High-tech locator gear helps hikers, but change of clothes is still best advice

OLYMPIC NATIONAL PARK — Sending out an SOS to the world has taken on new meaning in the digital age.

Stranded hikers who once sent smoke signals and mirror reflections now have radio transmitters, cell phones and most recently — personal locator beacons.

The beacons are used to send a signal to search and rescue satellites operated by the National Oceanic and Atmospheric Administration.

The satellite tracking system was only available to mariners and aviators for almost 30 years, until the federal government opened the door for land users in 2003.

Since then, the number of registered beacons has risen from about 89,000 to more than 140,000, according to NOAA’s Web site.

So far this year, emergency personnel nationwide have responded to 36 calls for help on the satellite system, 11 of which came from on-land calls with personal locator beacons.

Hiking group

One of the 11 calls came from a group of four 19-year-olds hiking in Olympic National Park in April.

The group activated the beacon when members of the group started showing signs of hypothermia after being pulled from a creek.

To show how complex the beacon system works:

The Air Force Rescue Coordination Center in Langley, Va., which received the beacon signal, contacted rangers at Olympic National Park.

A Coast Guard helicopter was dispatched from Group/Air Station Port Angeles, and with the exact coordinates provided by the PLB device, quickly located the distressed hikers.

Park rangers eventually caught up with them and treated them for mild hypothermia.

“We don’t discourage people from carrying things [personal locator beacons] like this, but encourage them not to rely on them solely or cut corners in preparing for the hike,” Olympic National Park spokeswoman Barb Maynes said Tuesday.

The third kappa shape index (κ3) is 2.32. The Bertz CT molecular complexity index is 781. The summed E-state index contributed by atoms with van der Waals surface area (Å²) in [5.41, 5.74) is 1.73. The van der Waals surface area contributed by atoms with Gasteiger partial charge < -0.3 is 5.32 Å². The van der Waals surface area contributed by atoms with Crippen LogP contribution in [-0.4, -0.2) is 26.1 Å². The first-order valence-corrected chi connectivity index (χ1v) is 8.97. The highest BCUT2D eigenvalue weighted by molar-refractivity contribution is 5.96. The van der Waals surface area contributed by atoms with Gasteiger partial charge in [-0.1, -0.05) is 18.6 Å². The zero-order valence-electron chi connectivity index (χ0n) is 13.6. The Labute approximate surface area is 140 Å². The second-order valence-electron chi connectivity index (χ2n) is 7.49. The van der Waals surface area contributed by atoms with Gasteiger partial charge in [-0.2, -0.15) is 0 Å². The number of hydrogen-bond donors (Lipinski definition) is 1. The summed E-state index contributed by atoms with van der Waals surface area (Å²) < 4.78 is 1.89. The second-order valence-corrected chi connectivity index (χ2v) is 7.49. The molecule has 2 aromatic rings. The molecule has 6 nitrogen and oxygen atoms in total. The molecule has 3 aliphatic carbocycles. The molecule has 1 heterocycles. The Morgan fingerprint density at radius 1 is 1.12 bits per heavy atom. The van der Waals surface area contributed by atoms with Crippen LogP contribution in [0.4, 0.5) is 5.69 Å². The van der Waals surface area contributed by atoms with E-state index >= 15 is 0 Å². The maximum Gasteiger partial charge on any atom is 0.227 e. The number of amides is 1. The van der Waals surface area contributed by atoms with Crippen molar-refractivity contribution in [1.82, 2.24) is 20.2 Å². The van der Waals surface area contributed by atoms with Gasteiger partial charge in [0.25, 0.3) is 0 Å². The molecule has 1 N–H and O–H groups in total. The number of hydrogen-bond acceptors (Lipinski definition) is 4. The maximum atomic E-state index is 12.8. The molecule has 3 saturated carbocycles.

The hikers who sent the distress call didn’t have along a dry pack with extra clothing or blankets, according to a news release issued by PLB Rentals LLC, the Mukilteo-based company that rented the beacon to the hikers.

“Nothing like this can ever take the place of having a good map, knowing how to use a compass and just using common sense and preparation,” Maynes said.

Extra clothing

The No. 1 item listed on Olympic National Park’s list of 10 essentials for a hike is “extra warm-when-wet-clothing.”

The nine other items include extra food, a topographic map, compass, flashlight and batteries, sunglasses and sunscreen, pocketknife, matches in a waterproof container, candles and a first aid kit.

“If you put reliance on technology, what happens when it doesn’t work?” Maynes asked.

Another caution given by Maynes in using locator beacons and cell phones is that they should only be used in an absolute emergency.

“Anytime a rescue crew or search crew is set into action, there are many, many risks,” Maynes said.

“If people are going to use things like PLBs or cell phones, and if they do work . . . it should only be for genuine life and death, or personal injury situations,” she said.

For more information on how to prepare for a hike in Olympic National Park, visit www.nps.gov/olym/wic/travel.htm.

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